They are published online in The Cochrane Library. “
( The Cochrane Collaboration, 2012)
Thieme H, Mehrholz J, Pohl M,
Behrens J, Dohle C. (2012). Mirror
therapy for improving motor
function after stroke. Cochrane
Database of Systematic Reviews.
 14 studies with 547 participants
 Randomized controlled trials & randomized
cross-over trials with any control
 Measures of motor function, ADL, pain and
visuospatial neglect
Characteristics of studies
 12 studies randomized control trials and 2 used a
cross-over design with random allocation
9 to 121 participants
Mean age 51 to 797
55% left hemiparesis
Male 57% female 43%
5 days to 5 years post stroke (4 acute and 8
83 % ischemic and 17% hemorrhagic
Settings included inpatient, in and out-patient,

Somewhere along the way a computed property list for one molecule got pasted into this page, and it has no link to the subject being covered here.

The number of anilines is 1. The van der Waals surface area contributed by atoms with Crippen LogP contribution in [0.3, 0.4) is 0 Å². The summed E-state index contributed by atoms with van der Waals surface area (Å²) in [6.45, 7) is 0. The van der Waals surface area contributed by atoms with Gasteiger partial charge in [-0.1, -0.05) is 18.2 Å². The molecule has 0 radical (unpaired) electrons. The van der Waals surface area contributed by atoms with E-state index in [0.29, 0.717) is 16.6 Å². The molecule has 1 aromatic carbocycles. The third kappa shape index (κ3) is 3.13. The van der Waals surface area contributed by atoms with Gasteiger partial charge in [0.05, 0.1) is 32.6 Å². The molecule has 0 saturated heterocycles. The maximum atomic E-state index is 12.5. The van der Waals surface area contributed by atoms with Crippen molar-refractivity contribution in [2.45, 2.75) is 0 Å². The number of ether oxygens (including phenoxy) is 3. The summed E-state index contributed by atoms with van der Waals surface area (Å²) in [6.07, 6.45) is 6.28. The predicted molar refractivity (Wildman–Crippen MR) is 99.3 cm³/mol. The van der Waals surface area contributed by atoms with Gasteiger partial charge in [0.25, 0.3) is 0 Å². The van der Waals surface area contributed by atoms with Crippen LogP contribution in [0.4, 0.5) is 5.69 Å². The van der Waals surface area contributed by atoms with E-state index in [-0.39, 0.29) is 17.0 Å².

day hospital and home setting.
 Mirror or a mirror box in the midsagittal plane
between the upper or lower extremity
 Reflect movement of the non-involved extremity
 2 studies incorporated another intervention, electrical
stimulation or visual imagery
 10 to 60 min sessions, 1 to 7 x wk for up to 6 weeks.
 5- Bilateral movements, moving the affected arm as
well as they could
 6- moved only the unaffected side
 1 therapist passively moved the affected arm to
match unaffected motion
Cochrane: Outcome measures
 Motor: Fugl-Meyer, Action Research Arm Test, Wolf
Function Test, Motor Assessment Scale, Brunnstrom
 ADL: FIM, Barthel Index,
 Pain: Measure at rest and sduring motion that
include the numerical rating scales, the Visual
Analogue Scale (VAS), the pain section of Fugl-Meyer
 Visuospatial: Behavioral Inattention Test (BIT), Test
of Attentional Performance (TAP)